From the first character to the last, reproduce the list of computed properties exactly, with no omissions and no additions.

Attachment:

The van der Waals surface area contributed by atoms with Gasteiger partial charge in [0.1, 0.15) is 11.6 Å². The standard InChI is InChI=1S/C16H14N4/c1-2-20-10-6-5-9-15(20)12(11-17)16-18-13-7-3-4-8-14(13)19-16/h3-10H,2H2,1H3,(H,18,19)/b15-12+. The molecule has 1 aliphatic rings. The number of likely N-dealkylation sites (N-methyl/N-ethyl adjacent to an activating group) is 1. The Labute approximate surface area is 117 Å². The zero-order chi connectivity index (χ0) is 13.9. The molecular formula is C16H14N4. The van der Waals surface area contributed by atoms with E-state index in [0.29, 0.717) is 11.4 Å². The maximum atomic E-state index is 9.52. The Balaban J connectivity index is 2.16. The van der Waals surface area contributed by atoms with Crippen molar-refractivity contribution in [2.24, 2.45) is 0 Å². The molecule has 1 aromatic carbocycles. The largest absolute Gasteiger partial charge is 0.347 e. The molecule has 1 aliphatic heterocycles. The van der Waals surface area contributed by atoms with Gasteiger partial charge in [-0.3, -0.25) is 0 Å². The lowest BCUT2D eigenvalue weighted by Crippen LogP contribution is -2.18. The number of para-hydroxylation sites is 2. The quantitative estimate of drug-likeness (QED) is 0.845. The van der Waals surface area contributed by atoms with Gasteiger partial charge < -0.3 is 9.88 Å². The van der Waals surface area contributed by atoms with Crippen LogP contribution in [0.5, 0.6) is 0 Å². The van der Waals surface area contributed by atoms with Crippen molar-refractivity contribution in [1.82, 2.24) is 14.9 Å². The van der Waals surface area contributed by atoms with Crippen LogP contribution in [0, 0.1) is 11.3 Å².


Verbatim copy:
The van der Waals surface area contributed by atoms with Gasteiger partial charge in [0.1, 0.15) is 11.6 Å². The standard InChI is InChI=1S/C16H14N4/c1-2-20-10-6-5-9-15(20)12(11-17)16-18-13-7-3-4-8-14(13)19-16/h3-10H,2H2,1H3,(H,18,19)/b15-12+. The molecule has 1 aliphatic rings. The number of likely N-dealkylation sites (N-methyl/N-ethyl adjacent to an activating group) is 1. The Labute approximate surface area is 117 Å². The zero-order chi connectivity index (χ0) is 13.9. The molecular formula is C16H14N4. The van der Waals surface area contributed by atoms with E-state index in [0.29, 0.717) is 11.4 Å². The maximum atomic E-state index is 9.52. The Balaban J connectivity index is 2.16. The van der Waals surface area contributed by atoms with Crippen molar-refractivity contribution in [2.24, 2.45) is 0 Å². The molecule has 1 aromatic carbocycles. The largest absolute Gasteiger partial charge is 0.347 e. The molecule has 1 aliphatic heterocycles. The van der Waals surface area contributed by atoms with Gasteiger partial charge in [-0.3, -0.25) is 0 Å². The lowest BCUT2D eigenvalue weighted by Crippen LogP contribution is -2.18. The number of para-hydroxylation sites is 2. The quantitative estimate of drug-likeness (QED) is 0.845. The van der Waals surface area contributed by atoms with Gasteiger partial charge < -0.3 is 9.88 Å². The van der Waals surface area contributed by atoms with Crippen LogP contribution in [0.5, 0.6) is 0 Å². The van der Waals surface area contributed by atoms with Crippen molar-refractivity contribution in [1.82, 2.24) is 14.9 Å². The van der Waals surface area contributed by atoms with Crippen LogP contribution in [0, 0.1) is 11.3 Å².